Farewell to the Bahamas
05/11/2008, Vero Beach, Florida
May 8th and 9th Allans Pensacola to Vero Beach.
Although Chris Parker could transmit at 6:30 am as usual, we were unable to receive, so Nancy called him for a forecast for our potential Golf stream crossing. Everything sounded fine with winds of 15 from the south and waves at 4 feet so "Sapphire" and "Solitaire" said good byes to our Madcap friends, weighed anchor and were headed for the states with an overnight at Great Sale Cay which was out in the middle of the Banks about 30 miles away.
The sailing was perfect with the wind just behind the beam at 10 to 15 knots giving us a speed of over 5 knots all day. We ran the motor to charge up the batteries for 2 hours at a point were our course was more down wind, but that was the only time all day that it was running.
It was so nice in fact, that we all decided that we really didn't need to stop at Great Sale for the night and kept going. Reached the edge of the banks at around 10 pm where the wind freshened a little. From the point here the Bahama Banks meet the Atlantic it is 64 miles to Fort Pierce.
While it was still had daylight I double reefed the main sail, ran a jackline and organized the boat for night sailing which basically means getting out our inflatable life vests, tethers, and headlamps.
The wind continued to pick up and at about midnight when the wind passed 20 knots we rolled up the jib and a little later when we were flying along at 8.2 knots on staysail, double reefed main and mizzen, we rolled up the staysail as well. At this point things were uncomfortable. The seas were up and the wind was occasionally hitting 30 knots. We were making good progress but taking seas on the beam which produced enough of a roll to put Kathy out of action. She has never chummed, but the side to side lurching as we drop off the back side of a wave is more that her system can handle.
We were in sight of "Solitaire" at all times and spoke to each other regularly on the radio which is comforting when times are trying. Anyway, at some point at around 2am (I was too busy to look at clocks), Jim called to say that we must be nearing the Gulf Stream because was having to make regular course corrections to keep the autopilot on track. A few minutes later, he called to say that he had no control and may have lost his rudder. Not Good. I started up the engine and made Kathy get out of bed to handle the radio while I began the process of turning to double back.
I had a terrible time controlling the boat. The wind and waves combined to take us in every direction but the one that I wanted. I could see "Solitaire" changing colors in the distance from red to green and back to red again as I slowly circled about 100 yards away. After a few minutes they seem to be on course so we managed to get to a position to starboard and paralleled their course slowly. Kathy spoke with Nancy and confirmed that they seemed to be ok, were back on course and were going to run at between 4.5 and 5 knots.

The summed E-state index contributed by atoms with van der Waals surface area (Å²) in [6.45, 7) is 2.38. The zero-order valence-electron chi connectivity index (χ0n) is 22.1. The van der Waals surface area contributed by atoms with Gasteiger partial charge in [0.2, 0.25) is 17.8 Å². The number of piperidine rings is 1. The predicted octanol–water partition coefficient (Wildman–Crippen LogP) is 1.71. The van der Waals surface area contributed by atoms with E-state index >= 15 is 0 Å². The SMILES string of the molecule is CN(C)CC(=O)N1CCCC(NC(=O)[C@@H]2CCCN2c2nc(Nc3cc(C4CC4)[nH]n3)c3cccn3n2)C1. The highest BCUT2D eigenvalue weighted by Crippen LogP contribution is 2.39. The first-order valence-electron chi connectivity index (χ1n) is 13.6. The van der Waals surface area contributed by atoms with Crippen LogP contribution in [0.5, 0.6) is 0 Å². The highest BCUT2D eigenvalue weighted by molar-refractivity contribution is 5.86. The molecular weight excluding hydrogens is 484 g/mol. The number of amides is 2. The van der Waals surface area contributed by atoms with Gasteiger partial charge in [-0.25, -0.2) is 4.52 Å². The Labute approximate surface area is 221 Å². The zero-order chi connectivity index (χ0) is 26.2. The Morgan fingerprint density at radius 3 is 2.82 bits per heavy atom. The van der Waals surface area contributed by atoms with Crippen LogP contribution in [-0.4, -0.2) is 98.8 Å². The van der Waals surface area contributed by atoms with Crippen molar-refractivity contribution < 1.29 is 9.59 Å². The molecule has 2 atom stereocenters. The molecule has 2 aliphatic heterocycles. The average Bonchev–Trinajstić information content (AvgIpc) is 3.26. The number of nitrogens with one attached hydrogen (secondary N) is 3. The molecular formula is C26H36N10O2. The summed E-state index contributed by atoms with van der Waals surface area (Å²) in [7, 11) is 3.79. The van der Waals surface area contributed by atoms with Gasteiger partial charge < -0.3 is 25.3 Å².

With that message Kathy went back below to lay down.
The rest of the night was more of the same. The main and mizzen were worked as hard as they could as shock absorbers and reduced our roll by at least half... but there was still enough to make movement onboard almost impossible. I spent the rest of the night tethered to the mizzen mast where I had enough of a leash to tuck myself behind the dodger avoiding most of the constant salt spray, but still was able to move aft to check the instruments and adjust the autopilot without disconnecting myself.
At 4am the wind began to slowly subside and by 5am were back down to about 20 knots sustained. When the sun came up things were almost pleasant. We were still rolling but only had about 3 hours to Fort Pierce.
When we were 3 miles off shore I called Customs to tell them of our arrival. On the other end of the line was a person ... obviously new to the job, and also very clearly of foreign decent, who was about as helpful as a sand burr in bare feet. He spoke very quietly and would have been difficult to understand in normal circumstances ... we were at sea with the engine running and the wind blowing. I started out be apologetic and with the excuse that I was having trouble hearing, but about 10 minutes into the interrogation, I shifted to "I don't understand you." At about that point I lost the connection. Having had zero sleep in the last 30 hours probably didn't help matters but I was pissed. I called back, spoke with a supervisor and was directed back to my favorite junior customs agent. Most of the questioning had been completed, we just had a few things to finish.
We finally got around to any and all illegal items we were attempting to smuggle back into our home and first of the list was fruits and vegetables. My response was that we had no fruit and the only vegetable was a Dole romaine heart in the refrigerator. At that, he had to take 10 minutes off to check with his supervisor and hit the bathroom before resuming the conversation saying that we had to bag up the romaine is a sealed container and report to the address that he was about to give me.
By that time I was getting used to his broken English so figuring out the address and phone number after only 4 attempts. He gave us our 13 or 15 digit clearance code and a parting remark - "You have four hours to appear."
End of phone call...